Blue Jays – Yimi García has stepped up in a big way with Swanson and Romano sidelined

Photo credit:© Troy Taormina-USA TODAY Sports
Tyson Shushkewich
2 months ago
After boasting a relatively healthy pitching staff last year, the Toronto Blue Jays were dealt some tough blows when it was announced that Alek Manoah, Erik Swanson, and Jordan Romano would all begin the season on the injured list. Losing Manoah created an opportunity for Bowden Francis to slot into the rotation. With Swanson and Romano sidelined, this created a hole at the back end of the bullpen, as these two were relied upon in a lot of high-pressure situations all last year.
With these two relievers on the shelf, the Blue Jays called upon Nate Pearson, Mitch White, and Wes Parsons (who has since been DFA’d) to fill in the open spots within the relief corps for Opening Day. In losing both Swanson and Romano, the Jays’ coaching staff was going to need to turn to some of their other veteran arms late in games, with Chad Green appearing to be the go-to closer option during Romano’s absence.
One pitcher who deserves some credit out of the gate is right-hander Yimi García.

Blue Jays reliever Yimi García starting strong

García is no stranger to pitching late in games or when the situation on the mound has become difficult but he usually shares that responsibility with Swanson and Tim Mayza, with the southpaw handling left-handed batters. With the former Mariner not available, García has been saved for these situations to help the Blue Jays win ball games or keep the team in the game and so far, he has come through.
Through three outings, the Dominican product has allowed just one hit with two strikeouts while owning a 1.47 FIP and pitching to a 0.429 WHIP through 2 1/3 innings. Through the eight batters he has faced, García has held opponents to a .167 BAbip and has routinely generated soft contact fly-balls that have helped his team get out of tough situations.
In his first outing against the Rays, he replaced Trevor Richards after the right-hander allowed a single with one out on the board and he didn’t allow a hit or a run to score. García’s latest outing against the Yankees also put the right-hander in a tough spot, as he replaced Yusei Kikuchi in the sixth inning and was tasked with facing Aaron Judge and Giancarlo Stanton with one out. The Jays pitcher got the former AL MVP to strikeout swinging on four pitches and then got Stanton to fly out to right field to get the team out of the inning, with Ernie Clement clubbing a home run in the seventh which earned García his first win of the season.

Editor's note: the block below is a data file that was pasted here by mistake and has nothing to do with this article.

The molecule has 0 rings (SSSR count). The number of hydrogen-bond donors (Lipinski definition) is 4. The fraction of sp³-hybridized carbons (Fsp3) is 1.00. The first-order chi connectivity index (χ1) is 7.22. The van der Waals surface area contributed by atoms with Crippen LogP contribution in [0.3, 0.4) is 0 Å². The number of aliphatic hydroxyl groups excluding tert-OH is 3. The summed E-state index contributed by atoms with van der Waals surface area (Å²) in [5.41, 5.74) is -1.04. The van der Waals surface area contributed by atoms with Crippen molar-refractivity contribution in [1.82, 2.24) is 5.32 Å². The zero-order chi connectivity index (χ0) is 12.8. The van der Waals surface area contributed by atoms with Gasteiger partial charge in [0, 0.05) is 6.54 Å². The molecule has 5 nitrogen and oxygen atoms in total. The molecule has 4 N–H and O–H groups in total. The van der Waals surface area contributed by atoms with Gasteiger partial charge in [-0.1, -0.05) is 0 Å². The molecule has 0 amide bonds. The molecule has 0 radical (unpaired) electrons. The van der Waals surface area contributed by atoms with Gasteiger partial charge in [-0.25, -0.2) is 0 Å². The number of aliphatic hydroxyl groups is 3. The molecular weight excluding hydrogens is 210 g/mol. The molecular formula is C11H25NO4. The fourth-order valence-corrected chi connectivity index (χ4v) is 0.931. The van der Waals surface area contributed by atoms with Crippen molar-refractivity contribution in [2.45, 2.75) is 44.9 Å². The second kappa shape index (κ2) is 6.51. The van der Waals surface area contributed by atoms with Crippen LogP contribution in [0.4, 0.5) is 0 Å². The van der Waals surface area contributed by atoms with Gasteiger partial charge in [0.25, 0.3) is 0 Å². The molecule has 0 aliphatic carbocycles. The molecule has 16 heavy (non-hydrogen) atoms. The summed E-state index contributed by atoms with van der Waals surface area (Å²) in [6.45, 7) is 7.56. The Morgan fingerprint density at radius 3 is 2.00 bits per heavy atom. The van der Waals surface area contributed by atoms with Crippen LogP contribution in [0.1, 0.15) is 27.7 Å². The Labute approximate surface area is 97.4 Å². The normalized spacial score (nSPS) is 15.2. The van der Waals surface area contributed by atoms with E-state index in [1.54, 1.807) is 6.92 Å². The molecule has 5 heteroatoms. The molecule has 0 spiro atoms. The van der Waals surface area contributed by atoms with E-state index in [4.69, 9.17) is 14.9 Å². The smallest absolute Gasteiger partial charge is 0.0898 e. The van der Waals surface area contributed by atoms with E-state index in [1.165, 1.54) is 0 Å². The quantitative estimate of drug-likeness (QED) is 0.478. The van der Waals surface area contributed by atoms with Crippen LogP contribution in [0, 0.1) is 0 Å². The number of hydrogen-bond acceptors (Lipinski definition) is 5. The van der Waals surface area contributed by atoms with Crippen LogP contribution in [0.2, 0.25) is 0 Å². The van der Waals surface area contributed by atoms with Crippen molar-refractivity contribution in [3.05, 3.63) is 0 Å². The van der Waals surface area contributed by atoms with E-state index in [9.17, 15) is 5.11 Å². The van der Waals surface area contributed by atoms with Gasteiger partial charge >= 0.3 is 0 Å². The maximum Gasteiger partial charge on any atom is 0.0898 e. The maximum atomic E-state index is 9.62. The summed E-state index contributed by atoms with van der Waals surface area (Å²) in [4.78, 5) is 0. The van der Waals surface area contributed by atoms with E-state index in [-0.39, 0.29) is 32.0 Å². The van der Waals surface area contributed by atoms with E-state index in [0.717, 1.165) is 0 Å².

His most impressive outing on the year arguably was his late-inning appearance in Houston last Tuesday.
Starter José Berríos pitched a great game against the Astros but found himself in trouble in the seventh inning, with runners on first and third with zero outs. In came García, who was looking to limit the damage and not allow the Astros to pad onto their 1-0 lead. He quickly got Chas McCormick and Jeremy Peña to fly out for the first two outs, with neither ball being deep enough to plate the runner from third.
To end the inning, the reliever was able to dispatch catcher Victor Caratini on six pitches, getting a third strike call on the outer plate clocking in at 97.7 MPH. This kept the Jays in the game and didn’t allow the inning to get away, which set the stage for Davis Schneider to club his two-run home run in the ninth, putting the Jays in the lead. García did need some help from his teammates in the eighth after giving up a double to Jose Altuve to lead off the inning but it was his actions the inning prior that kept the game from getting out of hand and helped avoid the sweep down in Houston.
Compared to last season, this side of García is a breath of fresh air even with the small sample size. The veteran reliever had some really tough moments through the first month in 2023, posting a 5.11 ERA in April with seven earned runs allowed off ten hits. He finished the year with a 4.09 ERA through a team-high 73 outings and turned things around towards the end of the season with a strong August showing, amassing a 3.39 FIP and a 10.8 K/9 while limiting the walks to a 2.0 BB/9 as well.
Considering the injuries and García’s role in the bullpen, it is great to see the reliever getting off to a hot start when the Blue Jays’ first eight games have been up-and-down both at the plate and on the mound.
Manager John Schneider will likely rely on the former Astros arm to help get them out of tough situations throughout the year and the hope will be this trend continues through the rest of the month and the season.

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